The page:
Anglo-Saxon name Coventre come from when the family resided in Coventry in the county of Warwick.
Early Origins of the Coventre family
Warwickshire where they held a family seat from very ancient times, some say well before the Norman Conquest and the arrival of Duke William at Hastings in 1066 A.D.
Early History of the Coventre family
Another 223 words (16 lines of text) covering the years 1160, 1291, 1578, 1640, 1625, 1606, 1661, 1626, 1629, 1619, 1686, 1672, 1674, 1628, 1680, 1661, 1680, 1629, 1699, 1660, 1661, 1661, 1679, 1681, 1687, 1689, 1699, 1652, 1641, 1642, 1636 and 1685 are included under the topic Early Coventre History in all our PDF Extended History products and printed products wherever possible.
Coventre Spelling Variations
spelling variations are common among early Anglo-Saxon names. As the form of the English language changed, even the spelling of literate people's names evolved. Coventre has been recorded under many different variations, including Coventry, Coventrie, Coventre, Coventreye and many more.
Early Notables of the Coventre family (pre 1700)
Baron Coventry (1578-1640), English lawyer, politician and judge, Lord Keeper of the Great Seal (1625); Thomas Coventry, 2nd Baron Coventry (1606-1661), an English politician who sat in the House of Commons between 1626 and 1629, member of the House of...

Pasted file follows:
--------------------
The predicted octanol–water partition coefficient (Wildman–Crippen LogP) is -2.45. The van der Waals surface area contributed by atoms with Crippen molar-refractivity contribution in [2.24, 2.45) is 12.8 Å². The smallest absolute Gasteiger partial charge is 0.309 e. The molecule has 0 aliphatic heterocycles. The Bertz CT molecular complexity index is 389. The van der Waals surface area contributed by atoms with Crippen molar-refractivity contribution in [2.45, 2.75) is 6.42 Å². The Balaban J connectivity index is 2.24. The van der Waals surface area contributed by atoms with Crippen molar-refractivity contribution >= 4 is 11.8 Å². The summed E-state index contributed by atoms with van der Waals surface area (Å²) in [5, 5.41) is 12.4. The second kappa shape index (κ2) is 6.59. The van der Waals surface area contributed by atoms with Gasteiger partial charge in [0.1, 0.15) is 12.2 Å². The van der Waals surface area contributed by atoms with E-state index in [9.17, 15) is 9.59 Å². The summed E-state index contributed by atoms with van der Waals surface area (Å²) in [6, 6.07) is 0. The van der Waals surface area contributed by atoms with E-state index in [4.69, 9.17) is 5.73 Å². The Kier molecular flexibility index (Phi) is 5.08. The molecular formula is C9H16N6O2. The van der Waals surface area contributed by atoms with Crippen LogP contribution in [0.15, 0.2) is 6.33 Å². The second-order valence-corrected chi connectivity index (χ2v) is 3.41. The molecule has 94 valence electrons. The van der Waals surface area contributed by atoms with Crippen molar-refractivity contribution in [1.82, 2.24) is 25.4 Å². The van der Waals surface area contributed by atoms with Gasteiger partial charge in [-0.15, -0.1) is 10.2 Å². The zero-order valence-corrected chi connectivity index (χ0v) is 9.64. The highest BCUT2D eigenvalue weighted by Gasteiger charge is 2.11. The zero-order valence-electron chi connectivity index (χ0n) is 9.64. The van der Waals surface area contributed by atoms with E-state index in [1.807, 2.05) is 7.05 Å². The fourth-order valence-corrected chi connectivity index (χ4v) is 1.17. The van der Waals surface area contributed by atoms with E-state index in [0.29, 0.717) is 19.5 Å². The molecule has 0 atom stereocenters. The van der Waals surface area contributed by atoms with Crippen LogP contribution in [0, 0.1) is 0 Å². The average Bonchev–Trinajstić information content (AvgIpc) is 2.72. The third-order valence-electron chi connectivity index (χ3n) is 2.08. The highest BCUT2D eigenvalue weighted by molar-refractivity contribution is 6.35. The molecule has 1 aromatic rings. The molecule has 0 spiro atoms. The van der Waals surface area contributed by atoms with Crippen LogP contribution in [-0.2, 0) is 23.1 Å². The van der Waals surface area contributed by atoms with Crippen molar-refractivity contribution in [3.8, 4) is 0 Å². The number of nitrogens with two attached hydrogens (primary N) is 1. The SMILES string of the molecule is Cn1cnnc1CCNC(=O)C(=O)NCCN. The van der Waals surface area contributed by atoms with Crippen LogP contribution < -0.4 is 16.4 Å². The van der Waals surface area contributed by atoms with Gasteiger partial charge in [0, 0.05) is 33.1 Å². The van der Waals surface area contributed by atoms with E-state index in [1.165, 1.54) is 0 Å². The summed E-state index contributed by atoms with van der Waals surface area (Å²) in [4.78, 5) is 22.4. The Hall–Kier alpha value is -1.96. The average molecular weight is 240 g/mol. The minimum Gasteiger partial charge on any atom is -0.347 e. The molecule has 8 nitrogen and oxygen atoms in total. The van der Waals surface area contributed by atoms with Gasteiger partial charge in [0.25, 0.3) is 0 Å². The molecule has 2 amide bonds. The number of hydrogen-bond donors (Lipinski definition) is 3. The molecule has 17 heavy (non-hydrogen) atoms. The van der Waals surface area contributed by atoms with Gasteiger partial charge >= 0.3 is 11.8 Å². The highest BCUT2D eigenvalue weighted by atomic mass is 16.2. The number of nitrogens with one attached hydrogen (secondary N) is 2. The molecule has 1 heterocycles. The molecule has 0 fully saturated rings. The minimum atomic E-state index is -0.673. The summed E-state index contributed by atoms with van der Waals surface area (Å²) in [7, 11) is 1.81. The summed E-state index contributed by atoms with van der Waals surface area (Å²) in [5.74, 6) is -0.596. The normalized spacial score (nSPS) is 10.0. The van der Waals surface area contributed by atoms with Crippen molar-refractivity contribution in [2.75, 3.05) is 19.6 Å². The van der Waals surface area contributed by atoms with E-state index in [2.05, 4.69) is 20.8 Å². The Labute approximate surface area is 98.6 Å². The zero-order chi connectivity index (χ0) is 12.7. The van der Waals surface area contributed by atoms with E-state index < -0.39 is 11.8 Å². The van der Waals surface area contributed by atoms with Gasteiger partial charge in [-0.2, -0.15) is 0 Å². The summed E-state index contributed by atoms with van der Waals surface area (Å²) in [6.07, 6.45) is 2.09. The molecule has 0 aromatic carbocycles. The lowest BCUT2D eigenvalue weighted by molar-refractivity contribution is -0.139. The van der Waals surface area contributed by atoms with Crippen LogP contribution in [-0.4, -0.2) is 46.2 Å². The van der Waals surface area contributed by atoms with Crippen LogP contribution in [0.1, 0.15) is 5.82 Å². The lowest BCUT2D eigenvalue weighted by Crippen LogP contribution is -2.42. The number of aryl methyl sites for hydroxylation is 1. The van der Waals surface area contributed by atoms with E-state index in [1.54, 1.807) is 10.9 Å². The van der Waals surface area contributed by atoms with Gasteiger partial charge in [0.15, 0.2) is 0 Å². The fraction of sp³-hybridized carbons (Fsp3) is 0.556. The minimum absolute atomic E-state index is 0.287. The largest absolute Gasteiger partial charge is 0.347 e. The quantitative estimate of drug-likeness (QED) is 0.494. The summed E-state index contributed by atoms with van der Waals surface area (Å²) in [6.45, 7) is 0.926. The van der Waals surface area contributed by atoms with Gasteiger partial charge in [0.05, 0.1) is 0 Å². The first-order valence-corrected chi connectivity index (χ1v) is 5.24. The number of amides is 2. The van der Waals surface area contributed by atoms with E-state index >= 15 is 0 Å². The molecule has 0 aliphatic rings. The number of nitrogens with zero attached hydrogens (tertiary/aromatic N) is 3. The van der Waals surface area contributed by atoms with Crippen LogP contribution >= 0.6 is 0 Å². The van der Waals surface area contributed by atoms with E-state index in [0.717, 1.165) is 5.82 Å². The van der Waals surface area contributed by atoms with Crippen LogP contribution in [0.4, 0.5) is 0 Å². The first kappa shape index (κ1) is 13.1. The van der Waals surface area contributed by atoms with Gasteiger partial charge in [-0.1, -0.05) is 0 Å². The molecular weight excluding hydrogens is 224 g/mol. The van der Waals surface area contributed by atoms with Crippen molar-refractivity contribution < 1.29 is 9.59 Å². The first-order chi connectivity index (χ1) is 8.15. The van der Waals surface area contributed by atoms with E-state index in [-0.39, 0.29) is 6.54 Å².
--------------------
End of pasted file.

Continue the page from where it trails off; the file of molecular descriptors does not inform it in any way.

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Migration of the Coventre family to the New World and Oceana
For many English families, the political and religious disarray that shrouded England made the far away New World an attractive prospect. On cramped disease-ridden ships, thousands migrated to those British colonies that would eventually become Canada and the United States. Those hardy settlers that survived the journey often went on to make important contributions to the emerging nations in which they landed. Analysis of immigration records indicates that some of the first North American immigrants bore the name Coventre or a variant listed above: Miles Coventrie who settled in St. Christopher in 1635; Joseph Coventry settled in Barbados in 1654; Charles settled in New England in 1769; Thomas settled in New England in 1732..
The Coventre Motto
The motto was originally a war cry or slogan. Mottoes first began to be shown with arms in the 14th and 15th centuries, but were not in general use until the 17th century. Thus the oldest coats of arms generally do not include a motto. Mottoes seldom form part of the grant of arms: Under most heraldic authorities, a motto is an optional component of the coat of arms, and can be added to or changed at will; many families have chosen not to display a motto.
Motto: Candide et constanter
Motto Translation: Fairly and firmly.
Coventre Family Crest Products